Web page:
Once, when I was leaving Buon Ma Thuot to Kontum, there was a local who was driving extremely fast with me (no traffic around there). We as fast a Chinese backpackers’ bike can go for a good 30 minutes until we reached a traffic light in the middle of nowhere. He said something on Vietnamese and showed a thumbs up, and I returned the same. We didn’t know how to talk, but he asked universally understandable word – Ca Phe? I agreed with a wide smile!
What is Special About Vietnamese Coffee
There are two main types of coffee beans – Arabica and Robusta. Arabica requires much more effort to grow since it’s only growing in high places, and its maintenance requires loads of resources. Also, Arabica has up to 2% of the caffeine in the beans which translates into a mild and pleasant cup of coffee.
Robusta, on the other hand, features a bitter taste and, overall, a potent coffee. Central Highlands serves as the ideal ground for growing Robusta beans that feature around 3% of caffeine levels.
Vietnamese people usually add broken ice and sweetened condensed milk to their coffee. Ice dilutes the strength and bitterness while condensed milk creates a sweet taste and creamy texture.
As you know, Vietnamese coffee is everywhere, but still, it’s not so popular around the world. What is the reason behind it?
Well, Vietnam exports coffee beans to huge corporations that repack and make a cheap instant coffee ready for resale. Basically, Vietnam sells a tremendous amount of coffee beans at a low price to companies like Starbucks or Nestle, that later pack the same coffee in their brands and enjoy massive profits.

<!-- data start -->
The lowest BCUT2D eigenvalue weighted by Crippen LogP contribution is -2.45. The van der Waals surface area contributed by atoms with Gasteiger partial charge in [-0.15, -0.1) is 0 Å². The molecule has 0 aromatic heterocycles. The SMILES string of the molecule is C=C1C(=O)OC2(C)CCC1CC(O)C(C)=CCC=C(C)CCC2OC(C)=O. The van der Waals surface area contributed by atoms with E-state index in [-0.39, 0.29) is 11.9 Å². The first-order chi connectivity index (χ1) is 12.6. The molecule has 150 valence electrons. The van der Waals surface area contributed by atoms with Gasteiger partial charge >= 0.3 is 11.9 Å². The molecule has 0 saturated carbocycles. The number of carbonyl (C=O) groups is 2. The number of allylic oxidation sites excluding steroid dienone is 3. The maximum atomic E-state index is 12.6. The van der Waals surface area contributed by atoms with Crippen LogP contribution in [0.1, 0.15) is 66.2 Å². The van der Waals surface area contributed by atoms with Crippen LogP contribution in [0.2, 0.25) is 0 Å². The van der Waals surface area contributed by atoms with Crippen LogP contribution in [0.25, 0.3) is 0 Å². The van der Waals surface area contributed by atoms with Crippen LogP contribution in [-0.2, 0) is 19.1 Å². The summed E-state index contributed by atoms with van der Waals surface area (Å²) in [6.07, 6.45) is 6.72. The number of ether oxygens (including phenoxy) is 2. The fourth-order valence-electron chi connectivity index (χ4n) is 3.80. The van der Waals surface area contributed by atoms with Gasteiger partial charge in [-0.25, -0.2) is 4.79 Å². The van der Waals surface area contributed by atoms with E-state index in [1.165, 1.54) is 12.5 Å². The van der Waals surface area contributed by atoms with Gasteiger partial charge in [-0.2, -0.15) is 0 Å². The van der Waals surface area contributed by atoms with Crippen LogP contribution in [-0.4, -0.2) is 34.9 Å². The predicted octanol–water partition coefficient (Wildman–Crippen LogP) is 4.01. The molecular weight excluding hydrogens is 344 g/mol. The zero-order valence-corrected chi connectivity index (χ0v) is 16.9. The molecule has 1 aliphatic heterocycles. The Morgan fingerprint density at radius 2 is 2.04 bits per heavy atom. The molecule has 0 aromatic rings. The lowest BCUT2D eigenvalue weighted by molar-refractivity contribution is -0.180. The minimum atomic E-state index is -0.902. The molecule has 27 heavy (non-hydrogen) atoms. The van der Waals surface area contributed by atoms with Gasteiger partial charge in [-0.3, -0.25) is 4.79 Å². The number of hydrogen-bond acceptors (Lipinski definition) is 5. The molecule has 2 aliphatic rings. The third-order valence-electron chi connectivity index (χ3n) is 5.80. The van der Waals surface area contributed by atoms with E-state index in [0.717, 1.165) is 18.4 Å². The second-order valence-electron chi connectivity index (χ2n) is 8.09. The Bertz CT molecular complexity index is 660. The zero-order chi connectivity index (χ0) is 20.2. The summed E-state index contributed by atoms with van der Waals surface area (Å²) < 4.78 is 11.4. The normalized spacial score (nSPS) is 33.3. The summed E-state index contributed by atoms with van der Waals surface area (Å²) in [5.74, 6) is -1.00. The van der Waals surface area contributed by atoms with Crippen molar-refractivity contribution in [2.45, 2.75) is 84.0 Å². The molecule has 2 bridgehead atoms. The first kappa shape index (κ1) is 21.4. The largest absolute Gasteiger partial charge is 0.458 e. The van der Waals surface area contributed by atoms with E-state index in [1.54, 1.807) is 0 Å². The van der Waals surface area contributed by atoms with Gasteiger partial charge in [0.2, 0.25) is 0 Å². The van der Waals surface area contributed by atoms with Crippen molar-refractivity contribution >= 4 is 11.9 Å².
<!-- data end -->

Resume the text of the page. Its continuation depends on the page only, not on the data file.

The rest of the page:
How to Prepare Vietnamese Coffee At Home
Whenever you want to prepare a strong and delicious coffee, you have to use ‘phin’ – an aluminum filter filled with coffee beans that go on the top of the cup. Once you prepare everything and spill hot water over the coffee, the long preparation process starts. Enjoy watching a drop falling after a drop until your drink is ready.
Vietnamese people don’t use filter paper while preparing the coffee, which preserves all the essential oils from the beans. That process results in a specific aroma and ultra potency that will kickstart even the worst days. 😀
Don’t be surprised when you take your first sip by the sweetness and creamy texture. People add sweetened condensed milk to their coffee, but you can also order one without if you don’t prefer so much sugar in your coffee (we will talk about different coffee types). The French colonialists enjoyed coffee with milk so much, but the lack of supply made them bringing the milk to Vietnam.
Since I was living with locals in Nghe An Province (volunteering as an English teacher), coffee drinking was a ritual for us. I’ve learned to prepare my own coffee using different methods. Here’s the process of preparing a traditional Vietnamese drip coffee, so you can make one by yourself!
Now when you’re familiar with the process of making a coffee and its fascinating history, it’s time to learn more. Check out the most popular coffee types around the country, where to drink it and how much it costs.
If you’re a coffee-lover, like me, believe me, you’ll spend much time exploring cozy coffee shops around Vietnam. There is something special about the coffee culture and you’ll get it from the first sight. Locals love their coffee and if you ask a local for a coffee break, there is hardly any chance you’ll get turned down.